In 1862, he began to attend lectures in mathematics, physics and astronomy at the University in his city of birth, although he was not qualified to be enrolled as a regular student in part because of his lack of education in classical languages.
While Van der Waals served as director of a high school in The Hague, a new law removed classical languages from the list of compulsory courses for science students at universities, and he passed in 1873 the examinations for doctor's degree in physics.
His dissertation, On the Continuity of the Gaseous and Liquid States, revealed him at one stroke as a most original master of physics. Van der Waals argued that R. J. E. Clausius's derivation of Robert Boyle's gas law from statistical mechanics had to be supplemented by new considerations if it was to hold for real gases and their transformation into liquids. The new consideration was the "principle of continuity, " by which Van der Waals meant that from the viewpoint of statistical mechanics there could be no basic difference between the gaseous and the liquid states.
In addition he noted the need for considering two factors, the volume of molecules and their mutual attraction. He succeeded in relating these two factors to the critical temperature, pressure, and volume, or the critical point. It therefore followed that the equation of state could be expressed in a form independent of any particular gas or liquid. This in turn led to the most momentous part of Van der Waals's research, the law of corresponding states, formulated in 1880. According to it, the whole range of behavior of a substance can be predicted once its critical point has been ascertained.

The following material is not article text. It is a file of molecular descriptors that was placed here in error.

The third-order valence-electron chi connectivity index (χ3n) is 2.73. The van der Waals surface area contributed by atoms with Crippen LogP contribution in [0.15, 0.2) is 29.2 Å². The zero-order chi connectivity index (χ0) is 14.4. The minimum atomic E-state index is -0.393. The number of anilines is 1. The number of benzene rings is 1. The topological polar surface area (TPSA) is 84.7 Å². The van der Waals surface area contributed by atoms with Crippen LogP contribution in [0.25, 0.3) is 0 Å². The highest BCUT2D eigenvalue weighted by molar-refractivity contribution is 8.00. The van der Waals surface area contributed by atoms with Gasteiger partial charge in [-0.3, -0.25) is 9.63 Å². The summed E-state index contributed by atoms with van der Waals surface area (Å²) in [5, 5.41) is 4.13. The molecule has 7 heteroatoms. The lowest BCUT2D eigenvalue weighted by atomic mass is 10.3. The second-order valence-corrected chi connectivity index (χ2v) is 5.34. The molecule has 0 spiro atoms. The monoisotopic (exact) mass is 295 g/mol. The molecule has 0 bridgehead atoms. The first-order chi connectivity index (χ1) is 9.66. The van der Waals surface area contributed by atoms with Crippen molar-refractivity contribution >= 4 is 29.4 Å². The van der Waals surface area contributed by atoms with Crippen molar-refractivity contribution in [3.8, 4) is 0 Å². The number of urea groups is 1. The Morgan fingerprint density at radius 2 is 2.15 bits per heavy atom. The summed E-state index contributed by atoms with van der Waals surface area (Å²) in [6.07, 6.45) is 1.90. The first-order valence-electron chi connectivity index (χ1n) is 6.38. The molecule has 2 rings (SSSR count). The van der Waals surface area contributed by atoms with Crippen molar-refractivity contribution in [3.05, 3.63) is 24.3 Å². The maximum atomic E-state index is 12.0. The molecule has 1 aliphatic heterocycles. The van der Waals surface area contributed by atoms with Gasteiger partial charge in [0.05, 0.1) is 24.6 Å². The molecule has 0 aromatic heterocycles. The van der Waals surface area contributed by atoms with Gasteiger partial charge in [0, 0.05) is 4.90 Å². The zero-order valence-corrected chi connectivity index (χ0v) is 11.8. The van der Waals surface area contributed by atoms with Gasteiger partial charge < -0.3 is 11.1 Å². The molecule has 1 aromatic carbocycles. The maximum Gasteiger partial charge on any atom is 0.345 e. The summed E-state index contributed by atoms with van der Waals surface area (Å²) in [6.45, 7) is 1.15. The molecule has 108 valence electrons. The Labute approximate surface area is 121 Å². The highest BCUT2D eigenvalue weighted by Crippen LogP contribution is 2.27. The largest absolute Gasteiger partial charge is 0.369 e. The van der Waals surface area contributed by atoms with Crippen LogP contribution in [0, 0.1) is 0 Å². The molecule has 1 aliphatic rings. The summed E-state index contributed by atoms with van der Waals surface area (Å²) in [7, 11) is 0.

This result played a crucial role in the efforts leading to the liquefaction of hydrogen (1898) and of helium (1908). His other principal achievement consisted in the combination of the law of corresponding states with the second law of thermodynamics, which he outlined in 1890 in his first treatise on the theory of binary solutions.
In 1876 Van der Waals became the first professor of physics at the newly established University of Amsterdam. His son, Johannes Diderik, Jr. , was the next occupant of the chair. Van der Waals died in Amsterdam on March 8, 1923.
He was made honorary member of the Imperial Society of Naturalists of Moscow, the Royal Irish Academy and the American Philosophical Society; corresponding member of the Institut de France and the Royal Academy of Sciences of Berlin; associate member of the Royal Academy of Sciences of Belgium; and foreign member of the Chemical Society of London, the National Academy of Sciences of the U. S. , and of the Accademia dei Lincei of Rome. Van der Waals was a member of the Koninklijke Nederlandse Akademie van Wetenschappen (Royal Netherlands Academy of Sciences) since 1875.
Quotes from others about the person
In fact James Clerk Maxwell remarked, when he learned of the dissertation's contents, "The name of Van der Waals will soon be among the foremost in molecular science. "
He married Anna Magdalena Smit in 1865, and the couple had three daughters (Anne Madeleine, Jacqueline E. van der Waals, Johanna Diderica) and one son, the physicist Johannes Diderik van der Waals, Jr. Jacqueline was a poet of some note.
The wife of Johannes van der Waals died of tuberculosis at 34 years old in 1881. After becoming a widower Van der Waals never remarried and was so shaken by the death of his wife that he did not publish anything for about a decade.